Senator Murray Marks Progress In Fight Against COVID, Pushes To Build On Momentum
COVID infections, hospitalizations and deaths have all gone down since President Biden announced his plan to fight the Delta surge
Vaccination rates have risen, with nearly 80 percent of those 12 and older having received their first dose
Earlier today the Biden Administration announced an Emergency Temporary Standard to protect workers through vaccination and other public health measures to prevent COVID-19 spread at work
Senator Murray: “The President’s decisive actions, and the hard work of experts and public health officials across the country, have put us in a stronger position to end this pandemic.”
***WATCH SENATOR MURRAY’S OPENING REMARKS HERE***
(Washington, D.C.) – Today, U.S. Senator Patty Murray (D-WA), chair of the Senate Health, Education, Labor, and Pensions (HELP) Committee, led a hearing on the significant progress made in combatting COVID-19, and stressed the need for continued action to end the pandemic, and keep families safe from the next public health crisis. At the hearing with federal COVID-19 experts, Senator Murray and the witnesses discussed the success of ongoing efforts to increase vaccination rates, what needs to be done to prepare for the months ahead, and how to be better prepared for future public health emergencies.
“A few months ago, President Biden announced his plan to respond to the Delta variant, which was surging and jeopardizing our hard won progress against COVID-19,” said Senator Murray. “The President’s decisive actions, and the hard work of experts and public health officials across the country have put us in a stronger position to end this pandemic.”
In her opening remarks, Senator Murray outlined the progress the nation has made recently—with cases, hospitalizations and deaths all down since President Biden outlined his plan to fight the Delta variant, and people over 12 with their first vaccine dose approaching 80 percent. Senator Murray also highlighted the authorization of booster shots, shots for children younger than 12, and recent reports showing the positive impact of vaccine requirements so far. Senator Murray noted that while we have made significant progress, it is not time to slow down, and emphasized the need for continued progress to increase testing capacity, get shots into arms, and finally put an end to the pandemic.
“Even with all the progress we’ve made so far—we must not take our foot off the gas. Last winter, we saw this virus push our hospitals to the brink. We saw it infect and kill hundreds of thousands of people—including essential workers and health care workers—and we know it led to burnout among so many more,” continued Senator Murray. “Vaccines are one of our best tools for making sure that doesn’t happen again, and making sure we can build back from this pandemic stronger and fairer.”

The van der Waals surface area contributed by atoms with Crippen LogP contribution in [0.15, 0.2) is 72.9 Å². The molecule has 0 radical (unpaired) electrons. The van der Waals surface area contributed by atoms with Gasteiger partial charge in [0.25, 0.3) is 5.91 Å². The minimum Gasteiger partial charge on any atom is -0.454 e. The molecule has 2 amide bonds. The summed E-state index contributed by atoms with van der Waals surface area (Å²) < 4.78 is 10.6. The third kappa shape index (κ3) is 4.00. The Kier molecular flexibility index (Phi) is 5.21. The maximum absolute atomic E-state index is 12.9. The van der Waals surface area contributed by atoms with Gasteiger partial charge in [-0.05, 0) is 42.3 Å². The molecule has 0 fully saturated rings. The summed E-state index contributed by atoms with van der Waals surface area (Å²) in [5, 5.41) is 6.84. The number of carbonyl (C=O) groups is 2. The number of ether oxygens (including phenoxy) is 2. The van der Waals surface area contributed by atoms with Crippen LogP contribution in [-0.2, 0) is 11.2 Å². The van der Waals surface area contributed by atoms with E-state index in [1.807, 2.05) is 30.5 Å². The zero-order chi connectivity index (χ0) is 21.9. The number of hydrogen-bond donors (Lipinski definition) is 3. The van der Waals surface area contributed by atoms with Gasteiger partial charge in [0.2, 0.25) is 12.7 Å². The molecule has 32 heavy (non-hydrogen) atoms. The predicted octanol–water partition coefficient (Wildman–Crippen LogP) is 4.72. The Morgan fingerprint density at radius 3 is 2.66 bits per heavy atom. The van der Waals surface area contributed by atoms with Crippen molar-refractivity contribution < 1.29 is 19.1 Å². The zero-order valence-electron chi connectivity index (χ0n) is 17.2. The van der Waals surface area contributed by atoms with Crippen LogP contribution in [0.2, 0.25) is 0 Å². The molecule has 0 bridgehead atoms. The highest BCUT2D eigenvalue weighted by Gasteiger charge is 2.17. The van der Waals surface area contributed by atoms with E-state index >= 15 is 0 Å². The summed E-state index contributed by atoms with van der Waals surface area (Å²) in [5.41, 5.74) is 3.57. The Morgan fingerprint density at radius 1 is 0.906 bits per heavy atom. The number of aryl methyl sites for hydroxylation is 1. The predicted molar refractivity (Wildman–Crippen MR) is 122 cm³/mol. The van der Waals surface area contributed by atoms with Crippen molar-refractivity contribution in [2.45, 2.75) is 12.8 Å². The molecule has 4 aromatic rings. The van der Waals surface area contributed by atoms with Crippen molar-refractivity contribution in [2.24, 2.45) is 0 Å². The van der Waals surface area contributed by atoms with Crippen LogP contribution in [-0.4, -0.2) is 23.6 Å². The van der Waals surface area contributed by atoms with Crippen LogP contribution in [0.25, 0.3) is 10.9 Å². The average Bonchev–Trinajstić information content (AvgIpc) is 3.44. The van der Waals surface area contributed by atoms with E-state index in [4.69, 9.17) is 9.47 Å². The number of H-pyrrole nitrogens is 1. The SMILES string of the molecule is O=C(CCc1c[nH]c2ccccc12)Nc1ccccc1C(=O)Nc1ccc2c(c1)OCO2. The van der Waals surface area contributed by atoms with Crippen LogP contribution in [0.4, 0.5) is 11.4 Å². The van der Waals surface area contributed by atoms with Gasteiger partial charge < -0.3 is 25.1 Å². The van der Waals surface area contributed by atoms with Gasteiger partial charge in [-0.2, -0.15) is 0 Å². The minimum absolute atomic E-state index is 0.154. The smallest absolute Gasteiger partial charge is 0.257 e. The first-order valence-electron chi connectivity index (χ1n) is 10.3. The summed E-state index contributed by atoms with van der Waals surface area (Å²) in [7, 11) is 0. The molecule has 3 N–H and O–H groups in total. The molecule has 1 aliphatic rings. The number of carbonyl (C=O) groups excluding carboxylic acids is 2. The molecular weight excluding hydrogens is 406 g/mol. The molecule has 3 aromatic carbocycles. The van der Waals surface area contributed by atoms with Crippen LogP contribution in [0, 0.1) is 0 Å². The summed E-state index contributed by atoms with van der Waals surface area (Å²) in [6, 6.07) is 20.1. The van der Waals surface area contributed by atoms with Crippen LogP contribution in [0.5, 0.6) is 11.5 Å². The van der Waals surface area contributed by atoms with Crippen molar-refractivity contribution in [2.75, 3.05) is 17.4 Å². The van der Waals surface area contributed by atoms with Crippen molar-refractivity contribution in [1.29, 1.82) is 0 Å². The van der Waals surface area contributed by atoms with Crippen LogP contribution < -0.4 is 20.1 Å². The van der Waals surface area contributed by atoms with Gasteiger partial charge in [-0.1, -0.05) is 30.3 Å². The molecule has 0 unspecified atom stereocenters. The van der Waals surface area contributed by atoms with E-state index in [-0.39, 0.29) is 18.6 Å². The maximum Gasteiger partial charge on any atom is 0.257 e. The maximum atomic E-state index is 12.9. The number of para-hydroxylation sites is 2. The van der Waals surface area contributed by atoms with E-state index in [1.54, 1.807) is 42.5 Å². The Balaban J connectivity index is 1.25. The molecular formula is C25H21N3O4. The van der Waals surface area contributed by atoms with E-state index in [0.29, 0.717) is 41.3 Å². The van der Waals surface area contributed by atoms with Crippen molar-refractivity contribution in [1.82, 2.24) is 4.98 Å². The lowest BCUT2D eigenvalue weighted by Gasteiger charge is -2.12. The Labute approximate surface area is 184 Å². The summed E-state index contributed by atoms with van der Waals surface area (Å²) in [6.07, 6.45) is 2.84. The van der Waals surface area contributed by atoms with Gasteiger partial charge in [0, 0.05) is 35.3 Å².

She also highlighted how the investment she fought to include in the Build Back Better framework would build the nation’s public health and preparedness infrastructure, and strengthen response efforts to this pandemic and the nation’s ability to keep families safe from future public health threats.
The hearing included testimony from Dr. Rochelle Walensky, Director of the Centers for Disease Control and Prevention (CDC); Dr. Anthony Fauci, Director of National Institute of Allergy and Infectious Diseases (NIAID) at the National Institutes of Health (NIH); Dr. Janet Woodcock, Acting Commissioner of the Food and Drug Administration (FDA); and Dawn O’Connell, Assistant Secretary for Preparedness and Response (ASPR) at the Department of Health and Human Services (HHS).
Senator Murray’s opening remarks, as prepared for delivery, are below:
“A few months ago, President Biden announced his plan to respond to the Delta variant, which was surging and jeopardizing our hard won progress against COVID-19. And while our work continues, the President’s decisive actions, and the hard work of experts and public health officials across the country have put us in a stronger position to end this pandemic.
“Right now, cases, hospitalizations, and deaths are once again trending down, and the vaccination rate is continuing to go up. Nearly 80 percent of people age 12 and older have gotten their first dose of COVID-19 vaccine. Nearly 70 percent have been fully vaccinated. And inequities in vaccination numbers have been narrowing.